PRISON CELLS & SEA LIONS
SAN FRANCISCO is defined by its rolling hills and gravity-defying streets, so what better way to start your first full day in the city than with a ride on one of the historic cable cars that trundle up and down them? Hop on one of the CABLE CARS (they actually look more like vintage trams) that run along the Powell/Hyde line from the turnaround on Union Square in Downtown San Francisco up to Fisherman’s Wharf; if there’s a long queue, walk up Powell Street and get on at the next stop – drivers always leave a little room to pick up passengers on the way. Standing on the sideboards gives you the best views, but younger ones will have to hold on tight. The cable car stops for a quick photo opportunity at LOMBARD STREET before trundling on to its final destination. It’s worth hopping off here, however, and actually walking down this famously crooked street; at the bottom, walking on for a block and then turning left onto Jones Street will bring you out onto the bustling piers and waterfront markets of FISHERMAN'S WHARF.
There’s time to explore the Wharf later on, but for now, head round to PIER 33 (it’s a 15-minute walk or you can pick up an F-Market streetcar from the corner of Jones & Beach streets). Boats make the short trip across San Francisco Bay from here to ALCATRAZ the infamous island prison that for thirty years in the mid-twentieth century housed some of America’s most notorious criminals. The brilliant audio tour, narrated by former guards and inmates, chillingly brings The Rock to life, and your kids can try out some of the prison’s compact cells for size, hear tales about Al Capone and the Birdman of Alcatraz and contemplate the (very few) daring escapees who, once they’d managed to break out, still had the icy, choppy, shark-infested waters of the Bay to negotiate. Tours [departures every 30min or so from 8.45am to 3.50pm | $39.90, under-12s $24.40, under-5s free] often sell out, so book your tickets online in advance.
Back on dry land, walk round Fisherman's Wharf to PIER 39, an unashamedly touristy cluster of souvenir shops, clam-chowder restaurants and children’s attractions that range from a flight simulator to a musical staircase designed by the man who made the floor piano in Big. One thing you definitely shouldn’t miss here is the honking colony of SEA LIONS that hang out on the dock at the end of the pier (they’re on the left-hand side – just follow the noise!).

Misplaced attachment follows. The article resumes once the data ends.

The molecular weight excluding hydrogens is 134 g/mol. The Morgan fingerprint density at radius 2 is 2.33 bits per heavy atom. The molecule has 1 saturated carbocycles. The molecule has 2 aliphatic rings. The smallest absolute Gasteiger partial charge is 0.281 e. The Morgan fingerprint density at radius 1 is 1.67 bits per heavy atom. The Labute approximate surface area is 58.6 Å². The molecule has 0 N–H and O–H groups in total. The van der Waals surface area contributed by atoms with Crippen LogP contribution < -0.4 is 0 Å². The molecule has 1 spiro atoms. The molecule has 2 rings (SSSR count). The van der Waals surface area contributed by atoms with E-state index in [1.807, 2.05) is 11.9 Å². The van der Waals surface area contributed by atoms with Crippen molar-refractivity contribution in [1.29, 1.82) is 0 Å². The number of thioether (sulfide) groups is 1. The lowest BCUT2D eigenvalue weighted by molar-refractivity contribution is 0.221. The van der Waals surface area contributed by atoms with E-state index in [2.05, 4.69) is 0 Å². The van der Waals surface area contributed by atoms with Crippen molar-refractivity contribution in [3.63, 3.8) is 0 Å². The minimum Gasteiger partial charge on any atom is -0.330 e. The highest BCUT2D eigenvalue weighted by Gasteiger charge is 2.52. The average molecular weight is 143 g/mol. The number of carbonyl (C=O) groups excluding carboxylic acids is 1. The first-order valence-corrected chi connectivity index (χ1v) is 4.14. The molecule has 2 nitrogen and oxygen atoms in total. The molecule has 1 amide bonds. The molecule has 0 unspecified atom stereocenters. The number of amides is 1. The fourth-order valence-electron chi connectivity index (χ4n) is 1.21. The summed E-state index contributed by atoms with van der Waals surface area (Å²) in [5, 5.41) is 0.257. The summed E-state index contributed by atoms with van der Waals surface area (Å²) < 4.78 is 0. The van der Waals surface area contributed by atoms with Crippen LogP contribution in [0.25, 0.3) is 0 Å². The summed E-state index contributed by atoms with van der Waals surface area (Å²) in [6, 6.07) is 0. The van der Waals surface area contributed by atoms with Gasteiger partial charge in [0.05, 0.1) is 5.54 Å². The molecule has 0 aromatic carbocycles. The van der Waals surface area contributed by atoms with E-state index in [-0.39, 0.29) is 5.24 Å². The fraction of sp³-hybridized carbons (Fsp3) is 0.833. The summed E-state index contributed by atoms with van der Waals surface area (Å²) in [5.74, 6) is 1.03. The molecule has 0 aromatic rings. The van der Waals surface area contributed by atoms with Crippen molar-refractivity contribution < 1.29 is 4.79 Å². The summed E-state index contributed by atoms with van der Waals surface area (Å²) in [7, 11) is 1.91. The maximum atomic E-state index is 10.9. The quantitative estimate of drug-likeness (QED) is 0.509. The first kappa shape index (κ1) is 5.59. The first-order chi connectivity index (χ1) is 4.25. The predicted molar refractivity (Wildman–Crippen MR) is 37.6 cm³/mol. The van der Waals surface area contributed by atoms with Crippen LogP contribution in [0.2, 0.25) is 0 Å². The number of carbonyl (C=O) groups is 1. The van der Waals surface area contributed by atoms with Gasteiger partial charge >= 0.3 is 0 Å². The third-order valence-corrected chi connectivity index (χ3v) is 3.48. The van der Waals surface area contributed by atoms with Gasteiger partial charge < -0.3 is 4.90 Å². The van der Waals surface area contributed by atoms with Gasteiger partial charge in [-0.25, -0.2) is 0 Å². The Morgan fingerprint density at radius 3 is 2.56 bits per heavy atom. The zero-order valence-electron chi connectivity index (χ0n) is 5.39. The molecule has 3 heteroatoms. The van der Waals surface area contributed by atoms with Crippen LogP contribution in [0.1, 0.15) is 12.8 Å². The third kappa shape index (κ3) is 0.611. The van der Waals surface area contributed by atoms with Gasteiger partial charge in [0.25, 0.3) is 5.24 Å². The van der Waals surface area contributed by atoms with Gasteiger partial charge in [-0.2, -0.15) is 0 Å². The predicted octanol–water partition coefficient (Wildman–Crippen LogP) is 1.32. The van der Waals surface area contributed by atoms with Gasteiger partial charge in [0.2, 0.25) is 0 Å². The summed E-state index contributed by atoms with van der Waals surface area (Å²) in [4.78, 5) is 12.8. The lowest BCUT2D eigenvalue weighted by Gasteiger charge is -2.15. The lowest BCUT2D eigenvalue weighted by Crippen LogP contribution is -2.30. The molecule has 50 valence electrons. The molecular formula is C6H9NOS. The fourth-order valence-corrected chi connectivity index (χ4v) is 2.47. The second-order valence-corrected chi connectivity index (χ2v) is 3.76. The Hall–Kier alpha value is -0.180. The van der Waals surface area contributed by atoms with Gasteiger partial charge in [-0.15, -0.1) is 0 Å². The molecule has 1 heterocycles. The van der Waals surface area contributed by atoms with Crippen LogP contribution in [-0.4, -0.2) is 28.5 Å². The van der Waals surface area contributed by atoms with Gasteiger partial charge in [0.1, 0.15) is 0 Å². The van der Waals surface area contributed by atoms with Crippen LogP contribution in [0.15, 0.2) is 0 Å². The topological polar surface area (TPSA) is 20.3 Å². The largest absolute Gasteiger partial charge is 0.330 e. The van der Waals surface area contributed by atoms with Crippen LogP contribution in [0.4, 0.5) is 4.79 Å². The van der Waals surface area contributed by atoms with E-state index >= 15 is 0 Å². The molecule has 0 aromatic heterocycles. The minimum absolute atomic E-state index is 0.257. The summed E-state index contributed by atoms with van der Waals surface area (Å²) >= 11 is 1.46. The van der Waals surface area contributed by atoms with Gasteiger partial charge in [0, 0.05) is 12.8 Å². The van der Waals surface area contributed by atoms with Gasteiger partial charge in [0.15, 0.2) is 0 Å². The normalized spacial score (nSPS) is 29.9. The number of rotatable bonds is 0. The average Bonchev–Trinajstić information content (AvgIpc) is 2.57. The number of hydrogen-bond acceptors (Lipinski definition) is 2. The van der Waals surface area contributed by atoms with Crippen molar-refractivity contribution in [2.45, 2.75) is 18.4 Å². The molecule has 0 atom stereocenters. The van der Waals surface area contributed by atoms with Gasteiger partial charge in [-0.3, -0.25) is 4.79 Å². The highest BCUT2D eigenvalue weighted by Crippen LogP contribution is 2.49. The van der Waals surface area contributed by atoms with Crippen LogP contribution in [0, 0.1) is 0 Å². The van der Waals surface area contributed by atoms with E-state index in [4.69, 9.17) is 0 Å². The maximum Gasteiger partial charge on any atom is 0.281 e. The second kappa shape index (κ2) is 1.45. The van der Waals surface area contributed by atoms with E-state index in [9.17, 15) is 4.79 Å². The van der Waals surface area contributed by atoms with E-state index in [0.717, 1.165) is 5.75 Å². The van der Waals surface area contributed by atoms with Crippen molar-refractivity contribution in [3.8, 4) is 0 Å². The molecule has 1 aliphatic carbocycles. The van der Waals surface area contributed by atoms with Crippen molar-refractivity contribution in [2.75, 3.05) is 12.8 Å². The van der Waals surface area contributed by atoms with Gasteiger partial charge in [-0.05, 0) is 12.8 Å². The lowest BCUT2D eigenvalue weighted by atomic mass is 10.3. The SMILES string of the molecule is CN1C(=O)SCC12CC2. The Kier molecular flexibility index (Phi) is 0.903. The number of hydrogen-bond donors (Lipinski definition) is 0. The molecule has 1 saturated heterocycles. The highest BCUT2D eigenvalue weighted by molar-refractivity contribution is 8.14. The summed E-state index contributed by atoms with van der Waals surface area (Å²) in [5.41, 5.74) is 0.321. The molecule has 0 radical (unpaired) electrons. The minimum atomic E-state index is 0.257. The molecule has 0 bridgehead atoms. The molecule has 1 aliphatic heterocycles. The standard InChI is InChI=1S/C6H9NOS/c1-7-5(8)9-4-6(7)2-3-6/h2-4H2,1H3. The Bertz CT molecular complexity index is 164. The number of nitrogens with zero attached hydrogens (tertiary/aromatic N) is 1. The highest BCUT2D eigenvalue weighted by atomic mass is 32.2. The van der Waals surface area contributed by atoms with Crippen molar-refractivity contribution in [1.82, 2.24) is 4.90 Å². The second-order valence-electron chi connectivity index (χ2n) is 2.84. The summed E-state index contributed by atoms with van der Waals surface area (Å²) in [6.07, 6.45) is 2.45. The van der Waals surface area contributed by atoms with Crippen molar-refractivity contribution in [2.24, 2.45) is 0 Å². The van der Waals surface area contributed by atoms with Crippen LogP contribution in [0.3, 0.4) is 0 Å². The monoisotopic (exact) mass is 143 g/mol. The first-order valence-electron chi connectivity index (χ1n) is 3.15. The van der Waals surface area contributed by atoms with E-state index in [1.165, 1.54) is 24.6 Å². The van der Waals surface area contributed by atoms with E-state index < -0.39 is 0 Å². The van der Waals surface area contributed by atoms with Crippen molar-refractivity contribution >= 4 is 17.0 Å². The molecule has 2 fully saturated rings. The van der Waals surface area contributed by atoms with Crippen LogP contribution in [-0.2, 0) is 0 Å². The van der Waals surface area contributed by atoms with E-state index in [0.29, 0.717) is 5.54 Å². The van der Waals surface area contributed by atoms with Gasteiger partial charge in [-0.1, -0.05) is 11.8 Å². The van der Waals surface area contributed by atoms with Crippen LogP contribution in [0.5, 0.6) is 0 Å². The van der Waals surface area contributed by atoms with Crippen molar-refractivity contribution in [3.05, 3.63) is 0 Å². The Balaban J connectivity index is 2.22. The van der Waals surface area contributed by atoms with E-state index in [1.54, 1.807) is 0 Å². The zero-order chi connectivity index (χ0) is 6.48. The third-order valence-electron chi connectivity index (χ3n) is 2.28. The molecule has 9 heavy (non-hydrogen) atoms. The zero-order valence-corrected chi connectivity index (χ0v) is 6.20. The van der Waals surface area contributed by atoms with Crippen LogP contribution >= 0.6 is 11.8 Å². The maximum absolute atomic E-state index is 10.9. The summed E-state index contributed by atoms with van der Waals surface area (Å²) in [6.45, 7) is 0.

In the afternoon, catch the BART south to THE MISSION, San Francisco’s oldest district (the city was founded at the Mission Dolores church in 1776) and one of its most interesting. The neighbourhood’s strong Latino flavour is reflected in the variety of colourful murals that line BALMY ALLEY, a small road south of 24th Street, between Treat Avenue and Harrison Street; it’s just over five blocks east of 24th St Mission BART station. After admiring the ever-changing street art here, walk back west along 25th Street to try one of La Taqueria’s super burritos, a huge over-filled tortilla that was invented in San Francisco.
TOP TIP Baseball brings Americans together in a way no other sport can, and watching a SAN FRANCISCO GIANTS game is a real family event – even if you’re not a big fan of the game itself, the jangling organ music, the pretzel sellers hawking their wares, the traditional sing-song during the seventh-inning stretch are all worth the trip alone. The Giants play at Oracle Park, accessed from 2nd & King on the E-Embarcadero streetcar line; the season runs from the end of March to September, with tickets starting at around $13, depending on the opposition.
THE LIJOMA LOWDOWN
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